When Zombie Studios launched Blacklight: Tango Down back in 2010, it hardly set the world on fire. Despite a cluster of rave reviews the average score was middling at best; after its honeymoon period sales also seemed to trail slowly.
With that said, in a way, Blacklight still delivered on its main promise; to bring a slick, affordable competitive online shooter to digital platforms, carrying a price-tag that would undercut its FPS contemporaries. The game may not have received the warmest of receptions, but instead of moping about it Zombie Studios went straight back the drawing board, spawning a sequel less than two years later.
With Blacklight Retribution, the team’s philosophy is still the same: deliver a visually-stunning, substantive multiplayer shooter that’s easy on the wallet. However, having dropped Ignition and gained Perfect World Entertainment as publisher we’re not looking at another reasonably priced XBLA/PSN game, instead gamers are getting what could be one of the first free-to-play AAA shooters.
Retribution is an absolute treat for the eyes. Tactical overlays, loading screens (and even menus) conjure up a believable albeit sexy futuristic aesthetic.
The modes on offer won’t have FPS veterans keeling backwards and gasping in awe. We’ve come to a point in online shooters where conventional modes do more than suffice; innovation or something out of the ordinary in the genre is often met with negative feedback or lower player counts. Given that it’s a F2P title this is particularly important for Blacklight, they really can’t afford to alienate their community; it makes sense for Zombie Studios to stick with tried and tested modes such as CTF, TDM, Domination, and King of the Hill.
No doubt, for the first cluster of matches, players will stick to the default loadout just to get a feel for Blacklight’s gameplay. Much like the heavy hitters it’s trying to compete with, Blacklight’s gunplay is sharp and precise, each weapon given a certain degree of bulk to ensure they don’t feel weightless.
Keeping the action streamlined, Zombie has decided against implementing a cover system as well as regenerative health and even the option to duck into a prone position. You won’t have to work as hard for your kills in Blacklight Retribution, but it’s just as likely that an enemy player will put you down too.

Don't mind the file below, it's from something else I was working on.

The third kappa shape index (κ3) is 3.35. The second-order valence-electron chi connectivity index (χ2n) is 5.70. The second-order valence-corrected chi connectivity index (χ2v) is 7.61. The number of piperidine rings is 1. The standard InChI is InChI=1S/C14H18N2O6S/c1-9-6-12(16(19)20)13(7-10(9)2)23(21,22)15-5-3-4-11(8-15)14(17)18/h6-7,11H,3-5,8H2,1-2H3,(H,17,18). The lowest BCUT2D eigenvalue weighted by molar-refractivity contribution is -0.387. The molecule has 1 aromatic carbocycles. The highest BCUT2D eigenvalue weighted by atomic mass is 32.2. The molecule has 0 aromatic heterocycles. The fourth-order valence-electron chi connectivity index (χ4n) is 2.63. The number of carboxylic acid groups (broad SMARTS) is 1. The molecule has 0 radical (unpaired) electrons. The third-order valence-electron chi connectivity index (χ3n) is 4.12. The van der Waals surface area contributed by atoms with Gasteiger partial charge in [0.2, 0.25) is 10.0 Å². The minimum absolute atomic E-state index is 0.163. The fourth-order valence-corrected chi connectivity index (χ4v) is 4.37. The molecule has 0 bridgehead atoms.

Scoring killing and clearing objectives rewards players with XP as well as CP, a currency that can be exchanged for bonus weapons and add-ons when in the heat of battle. Scattered throughout each of Blacklight’s maps are stations where CP can be redeemed for health/ammo packs as well as gear such as the flamethrower and Hardsuit. These bullet-sponging mechs run a charge of 1300 CP and will take 10 or so seconds to deploy, but the waiting time is more than made up for. Hardsuits can occupy tactical positions or go on the offensive using its rapid fire chaingun or insta-kill rail rifle. They’re valuable allies and tough adversaries, though nothing a few well-placed rockets won’t sort out.
As with Tango Down, in Retribution the conventional mini-map has once again been swapped for the Hyper Reality Visor. Every soldier is equipped with one of these rechargeable units that allow players to scan the battlefield for enemies and other points of interest for short bursts. It can be a hindrance at times though the HRV’s tactical advantages are undeniable, not to mention the boost it gives to Blacklight’s futuristic vibe.
Character progression, though inarguably broad in scope, will prove to be the most divisive factor among Retribution’s player base. After each match, players will be receive in-game currency which can be spent on variety of components including armour, weapon attachments, stat-boost nodes, and so on. It’s a very in-depth system and one which allows players to build their ideal soldier piece by piece, but there’s a catch. Unless you are willing to shell out real money or a hefty wad of in-game credit, the only way you obtain add-ons is to rent them either daily or weekly.
Even as a F2P title, Perfect World and Zombie still have to ensure a way in which they can profit from running Blacklight, so from their perspective the inclusion is understandable. Luckily for players it doesn’t take too long to scrape together enough credits to buy permanent attachments and whatnot, and for those who play casually and return every month or so, rental charges for a few pieces of gear can easily be covered over the course of a few matches.
At present, it may not have enough game modes and maps to pose a real threat to its big-budget counterparts (it is still in beta, after all,) but for those running on a tight budget, these compromises can easily be overlooked. Blacklight Retribution is just as polished and substantive a multiplayer game than that you would expect to find on a store shelf; the gunplay is solid, it looks sublime, and offers a staggering amount of satisfaction for those willing to invest the time.